The alleged threats by opponents of the DAPL pipeline against the registered owners of other craft "being flown supporting law enforcement" are unproven, but there is a clue in Facebook posts from September 5 which have camp residents expressing alarm about another Bell Ranger 206 that was flying with proper the registration. N38HH is registered to Double M Helicopters in Mandan, ND.
According to the company website, "The owner/operator of Double M Helicopters is Monte R. Myers. He is a 30 Year veteran of the US Army with overseas deployments to Central America and Afghanistan." Double M offers power line and pipeline patrols, high definition photography, animal herding, and aerial surveys, among others services. There is a photo of Mr. Myers taken in Kandahar Afghanistan in 2004 prominently displayed on the webpage. Camp residents searched the N number, which led them to Double M Helicopters.
Psyops and Generational Trauma
It is critical that all of this information be placed in context of the current protests as well as the historical "Militarization of Indian Country," a phrase taken from a book written by Ojibwe activist Winona LaDuke.
LaDukes's work examines in dreadful detail how the military has poisoned and exterminated indigenous populations. For those interested in more background, the book is carefully organized into sections examining the deep ties between the military and indigenous people, how the economy drives the military and vice-versa, and the military's appropriation of Indian lands.
Combine this historical reality with the generational trauma experienced by the Native American community, and it is obvious that the constant presence of aircraft over the camps filled with woman and children would naturally raise anxiety levels. Whether activists actually threatened owners of helicopters working for law enforcement is unknown.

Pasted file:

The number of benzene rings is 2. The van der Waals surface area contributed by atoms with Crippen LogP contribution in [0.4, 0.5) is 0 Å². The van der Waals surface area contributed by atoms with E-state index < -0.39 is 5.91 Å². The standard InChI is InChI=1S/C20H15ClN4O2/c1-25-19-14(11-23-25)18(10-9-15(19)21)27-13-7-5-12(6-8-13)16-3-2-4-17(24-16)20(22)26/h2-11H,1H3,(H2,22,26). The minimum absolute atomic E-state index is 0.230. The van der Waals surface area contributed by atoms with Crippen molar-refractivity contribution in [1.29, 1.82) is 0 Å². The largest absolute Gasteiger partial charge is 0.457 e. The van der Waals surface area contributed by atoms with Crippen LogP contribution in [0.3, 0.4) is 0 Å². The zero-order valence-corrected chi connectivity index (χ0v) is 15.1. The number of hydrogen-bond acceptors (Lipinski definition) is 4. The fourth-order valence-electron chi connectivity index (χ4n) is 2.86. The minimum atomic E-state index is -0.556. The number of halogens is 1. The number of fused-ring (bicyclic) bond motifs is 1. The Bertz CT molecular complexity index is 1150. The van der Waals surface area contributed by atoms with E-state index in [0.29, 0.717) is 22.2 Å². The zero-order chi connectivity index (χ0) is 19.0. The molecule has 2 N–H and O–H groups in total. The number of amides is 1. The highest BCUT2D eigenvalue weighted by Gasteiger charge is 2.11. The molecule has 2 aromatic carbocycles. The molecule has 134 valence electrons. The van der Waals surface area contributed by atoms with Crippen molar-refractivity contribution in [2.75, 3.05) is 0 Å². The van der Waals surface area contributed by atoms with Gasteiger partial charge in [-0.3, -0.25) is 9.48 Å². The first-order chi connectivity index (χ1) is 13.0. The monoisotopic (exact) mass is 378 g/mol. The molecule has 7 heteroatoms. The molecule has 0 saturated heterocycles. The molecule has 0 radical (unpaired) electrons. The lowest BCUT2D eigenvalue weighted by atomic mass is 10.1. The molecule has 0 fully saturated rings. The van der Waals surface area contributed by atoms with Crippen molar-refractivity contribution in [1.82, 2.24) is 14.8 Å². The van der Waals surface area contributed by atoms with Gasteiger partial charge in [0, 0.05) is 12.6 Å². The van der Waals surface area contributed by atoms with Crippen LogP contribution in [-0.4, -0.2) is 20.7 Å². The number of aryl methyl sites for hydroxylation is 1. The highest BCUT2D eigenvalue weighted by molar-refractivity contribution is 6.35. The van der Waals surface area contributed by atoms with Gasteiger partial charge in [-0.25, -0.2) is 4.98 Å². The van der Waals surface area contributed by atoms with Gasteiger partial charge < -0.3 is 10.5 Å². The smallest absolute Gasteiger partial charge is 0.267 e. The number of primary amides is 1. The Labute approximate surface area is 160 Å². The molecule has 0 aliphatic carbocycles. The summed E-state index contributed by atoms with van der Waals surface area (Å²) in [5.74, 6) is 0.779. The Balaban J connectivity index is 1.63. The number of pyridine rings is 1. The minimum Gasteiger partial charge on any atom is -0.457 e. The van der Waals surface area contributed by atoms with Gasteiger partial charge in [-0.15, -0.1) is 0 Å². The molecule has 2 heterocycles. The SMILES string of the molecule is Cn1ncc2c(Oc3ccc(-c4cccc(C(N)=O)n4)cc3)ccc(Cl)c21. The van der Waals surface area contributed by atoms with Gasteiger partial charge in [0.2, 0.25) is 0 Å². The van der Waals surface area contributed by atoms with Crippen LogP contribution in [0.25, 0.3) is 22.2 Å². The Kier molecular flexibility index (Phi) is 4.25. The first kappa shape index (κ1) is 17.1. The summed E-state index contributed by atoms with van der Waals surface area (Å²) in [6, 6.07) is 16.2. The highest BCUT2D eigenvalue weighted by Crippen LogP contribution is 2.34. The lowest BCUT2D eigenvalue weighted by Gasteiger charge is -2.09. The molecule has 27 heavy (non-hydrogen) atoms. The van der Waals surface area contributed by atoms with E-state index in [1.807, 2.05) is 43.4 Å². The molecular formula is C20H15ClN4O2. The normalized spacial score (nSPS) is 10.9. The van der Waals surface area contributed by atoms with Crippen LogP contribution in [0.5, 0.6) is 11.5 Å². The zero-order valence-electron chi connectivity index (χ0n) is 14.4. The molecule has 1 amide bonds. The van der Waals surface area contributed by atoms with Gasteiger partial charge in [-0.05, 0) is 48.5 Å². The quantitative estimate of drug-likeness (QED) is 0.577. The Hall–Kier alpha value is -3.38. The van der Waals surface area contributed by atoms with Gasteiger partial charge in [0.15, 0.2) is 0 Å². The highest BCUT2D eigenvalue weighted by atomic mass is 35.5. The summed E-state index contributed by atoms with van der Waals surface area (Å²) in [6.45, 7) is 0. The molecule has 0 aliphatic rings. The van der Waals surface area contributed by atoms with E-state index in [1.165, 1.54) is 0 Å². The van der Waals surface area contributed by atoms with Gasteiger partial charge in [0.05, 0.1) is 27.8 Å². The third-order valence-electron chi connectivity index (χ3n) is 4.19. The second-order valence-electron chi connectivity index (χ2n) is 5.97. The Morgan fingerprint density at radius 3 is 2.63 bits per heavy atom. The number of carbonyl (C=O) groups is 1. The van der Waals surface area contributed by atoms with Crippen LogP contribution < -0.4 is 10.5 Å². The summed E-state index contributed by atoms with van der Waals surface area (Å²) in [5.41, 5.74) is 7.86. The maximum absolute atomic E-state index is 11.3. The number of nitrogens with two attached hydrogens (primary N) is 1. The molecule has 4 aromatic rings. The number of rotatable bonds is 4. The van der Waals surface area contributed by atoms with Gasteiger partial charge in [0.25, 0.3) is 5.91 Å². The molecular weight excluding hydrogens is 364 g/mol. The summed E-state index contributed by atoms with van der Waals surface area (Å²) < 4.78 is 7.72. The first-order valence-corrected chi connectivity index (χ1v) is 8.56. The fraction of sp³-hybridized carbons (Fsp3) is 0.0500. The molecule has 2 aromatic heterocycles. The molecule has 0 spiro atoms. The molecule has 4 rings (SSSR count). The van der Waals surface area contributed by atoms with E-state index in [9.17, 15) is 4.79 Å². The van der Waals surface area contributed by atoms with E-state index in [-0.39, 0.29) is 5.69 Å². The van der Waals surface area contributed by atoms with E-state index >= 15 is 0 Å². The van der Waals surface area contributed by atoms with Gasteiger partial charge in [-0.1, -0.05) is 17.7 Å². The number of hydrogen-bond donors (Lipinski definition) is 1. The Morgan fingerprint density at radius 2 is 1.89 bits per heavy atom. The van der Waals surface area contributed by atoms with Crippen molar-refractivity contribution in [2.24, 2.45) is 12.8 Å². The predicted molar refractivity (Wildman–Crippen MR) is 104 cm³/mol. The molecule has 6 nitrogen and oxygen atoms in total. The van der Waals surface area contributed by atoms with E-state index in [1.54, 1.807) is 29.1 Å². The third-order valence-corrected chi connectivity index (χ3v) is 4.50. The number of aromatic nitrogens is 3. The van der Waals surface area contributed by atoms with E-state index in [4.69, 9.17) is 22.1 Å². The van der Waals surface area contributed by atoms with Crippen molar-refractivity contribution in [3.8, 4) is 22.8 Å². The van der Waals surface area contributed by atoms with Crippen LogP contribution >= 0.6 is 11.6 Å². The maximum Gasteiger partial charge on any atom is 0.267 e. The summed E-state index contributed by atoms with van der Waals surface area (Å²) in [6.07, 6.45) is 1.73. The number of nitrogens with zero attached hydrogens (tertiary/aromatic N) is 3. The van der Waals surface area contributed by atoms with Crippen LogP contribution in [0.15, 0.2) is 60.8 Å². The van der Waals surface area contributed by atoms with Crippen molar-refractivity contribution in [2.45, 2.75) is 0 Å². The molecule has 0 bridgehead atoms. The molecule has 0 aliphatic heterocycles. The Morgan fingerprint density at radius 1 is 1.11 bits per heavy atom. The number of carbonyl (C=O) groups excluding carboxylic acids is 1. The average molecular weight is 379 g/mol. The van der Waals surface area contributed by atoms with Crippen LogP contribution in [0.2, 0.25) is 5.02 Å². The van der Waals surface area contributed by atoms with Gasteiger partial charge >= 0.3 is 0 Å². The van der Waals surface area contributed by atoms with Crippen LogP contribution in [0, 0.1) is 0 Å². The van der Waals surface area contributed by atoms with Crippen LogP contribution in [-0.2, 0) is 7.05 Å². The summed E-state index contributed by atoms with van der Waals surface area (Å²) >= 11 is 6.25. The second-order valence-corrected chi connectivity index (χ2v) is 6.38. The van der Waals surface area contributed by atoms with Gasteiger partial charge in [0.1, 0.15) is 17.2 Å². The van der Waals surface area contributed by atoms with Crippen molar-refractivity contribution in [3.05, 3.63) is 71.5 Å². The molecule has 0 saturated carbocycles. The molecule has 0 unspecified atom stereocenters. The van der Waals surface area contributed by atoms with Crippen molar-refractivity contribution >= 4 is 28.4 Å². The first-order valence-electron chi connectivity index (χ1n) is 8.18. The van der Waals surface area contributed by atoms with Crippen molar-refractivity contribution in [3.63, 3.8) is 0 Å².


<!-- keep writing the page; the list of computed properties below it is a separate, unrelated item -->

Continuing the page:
Looking Down the Barrel of a Gun
Consider also, that there have been to date 95 arrested for protest activities since the start of the Dakota Access Pipeline protests. The most recent was on September 28 when law enforcement officers assigned to the DAPL protest arrested 21 protesters at two construction sites along the pipeline route south and west of St. Anthony, ND.
Every picture tells a story. The Morton County Sheriff, Kyle L. Kirchmeier, issued a press release on the office's Facebook page.
"Officers arrested the protesters for various crimes including resisting arrest, criminal trespass on private property and possession of stolen property. Tow trucks were called to transport 5 impounded vehicles. When officers responded they witnessed numerous people and horses on private property. A protester on horseback charged at an officer in what was viewed as an act of aggression," according to the Sheriff.
Responding to An Act of Aggression By a Horse
In response to the "act of aggression" by a horse, law enforcement responded with specialized equipment and weapons that include armored vehicles and less lethal ammunition using bean-bag rounds. The Valley News reported that an officer raised his gun at the horse and rider. Morton County Sheriff, Kyle Kirchmeier, claimed that he was protecting the safety of his citizens.
What is appropriate use of force, and who are the citizens of Morton County that need protection? Census data for 2015 indicates there are 30,310 people living there. 92.4 percent are white and 4.1 percent Native American. Should the minority be provided less protection?